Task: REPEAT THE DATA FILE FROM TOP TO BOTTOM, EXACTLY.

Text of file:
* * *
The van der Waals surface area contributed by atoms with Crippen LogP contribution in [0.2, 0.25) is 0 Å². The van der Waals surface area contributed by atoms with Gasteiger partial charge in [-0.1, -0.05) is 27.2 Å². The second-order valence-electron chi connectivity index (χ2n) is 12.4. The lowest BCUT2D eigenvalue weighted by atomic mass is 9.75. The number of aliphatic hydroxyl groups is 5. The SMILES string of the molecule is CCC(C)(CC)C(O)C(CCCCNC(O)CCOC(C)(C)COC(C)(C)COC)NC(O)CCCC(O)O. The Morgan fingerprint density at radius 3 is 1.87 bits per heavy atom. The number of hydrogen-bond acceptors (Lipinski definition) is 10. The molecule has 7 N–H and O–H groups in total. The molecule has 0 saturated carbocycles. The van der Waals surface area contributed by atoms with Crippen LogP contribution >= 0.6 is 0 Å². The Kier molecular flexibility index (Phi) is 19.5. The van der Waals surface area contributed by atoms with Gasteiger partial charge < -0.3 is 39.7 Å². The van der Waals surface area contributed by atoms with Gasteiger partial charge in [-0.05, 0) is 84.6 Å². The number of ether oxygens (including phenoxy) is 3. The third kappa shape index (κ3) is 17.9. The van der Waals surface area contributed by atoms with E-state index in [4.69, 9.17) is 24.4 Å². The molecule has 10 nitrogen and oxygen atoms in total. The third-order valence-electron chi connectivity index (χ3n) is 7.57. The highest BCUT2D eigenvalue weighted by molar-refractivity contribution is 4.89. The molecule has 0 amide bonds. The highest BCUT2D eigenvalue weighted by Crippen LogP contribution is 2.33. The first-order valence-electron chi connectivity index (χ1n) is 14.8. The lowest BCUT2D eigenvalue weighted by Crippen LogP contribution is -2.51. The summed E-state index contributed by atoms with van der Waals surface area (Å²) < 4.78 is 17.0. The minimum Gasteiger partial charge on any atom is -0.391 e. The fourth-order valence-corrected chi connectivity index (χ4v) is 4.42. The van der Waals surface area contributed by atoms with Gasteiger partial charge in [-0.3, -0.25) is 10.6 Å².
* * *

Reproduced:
The van der Waals surface area contributed by atoms with Crippen LogP contribution in [0.2, 0.25) is 0 Å². The van der Waals surface area contributed by atoms with Gasteiger partial charge in [-0.1, -0.05) is 27.2 Å². The second-order valence-electron chi connectivity index (χ2n) is 12.4. The lowest BCUT2D eigenvalue weighted by atomic mass is 9.75. The number of aliphatic hydroxyl groups is 5. The SMILES string of the molecule is CCC(C)(CC)C(O)C(CCCCNC(O)CCOC(C)(C)COC(C)(C)COC)NC(O)CCCC(O)O. The Morgan fingerprint density at radius 3 is 1.87 bits per heavy atom. The number of hydrogen-bond acceptors (Lipinski definition) is 10. The molecule has 7 N–H and O–H groups in total. The molecule has 0 saturated carbocycles. The van der Waals surface area contributed by atoms with Crippen LogP contribution >= 0.6 is 0 Å². The Kier molecular flexibility index (Phi) is 19.5. The van der Waals surface area contributed by atoms with Gasteiger partial charge < -0.3 is 39.7 Å². The van der Waals surface area contributed by atoms with Gasteiger partial charge in [-0.05, 0) is 84.6 Å². The number of ether oxygens (including phenoxy) is 3. The third kappa shape index (κ3) is 17.9. The van der Waals surface area contributed by atoms with E-state index in [4.69, 9.17) is 24.4 Å². The molecule has 10 nitrogen and oxygen atoms in total. The third-order valence-electron chi connectivity index (χ3n) is 7.57. The highest BCUT2D eigenvalue weighted by molar-refractivity contribution is 4.89. The molecule has 0 amide bonds. The highest BCUT2D eigenvalue weighted by Crippen LogP contribution is 2.33. The first-order valence-electron chi connectivity index (χ1n) is 14.8. The lowest BCUT2D eigenvalue weighted by Crippen LogP contribution is -2.51. The summed E-state index contributed by atoms with van der Waals surface area (Å²) < 4.78 is 17.0. The minimum Gasteiger partial charge on any atom is -0.391 e. The fourth-order valence-corrected chi connectivity index (χ4v) is 4.42. The van der Waals surface area contributed by atoms with Gasteiger partial charge in [-0.3, -0.25) is 10.6 Å².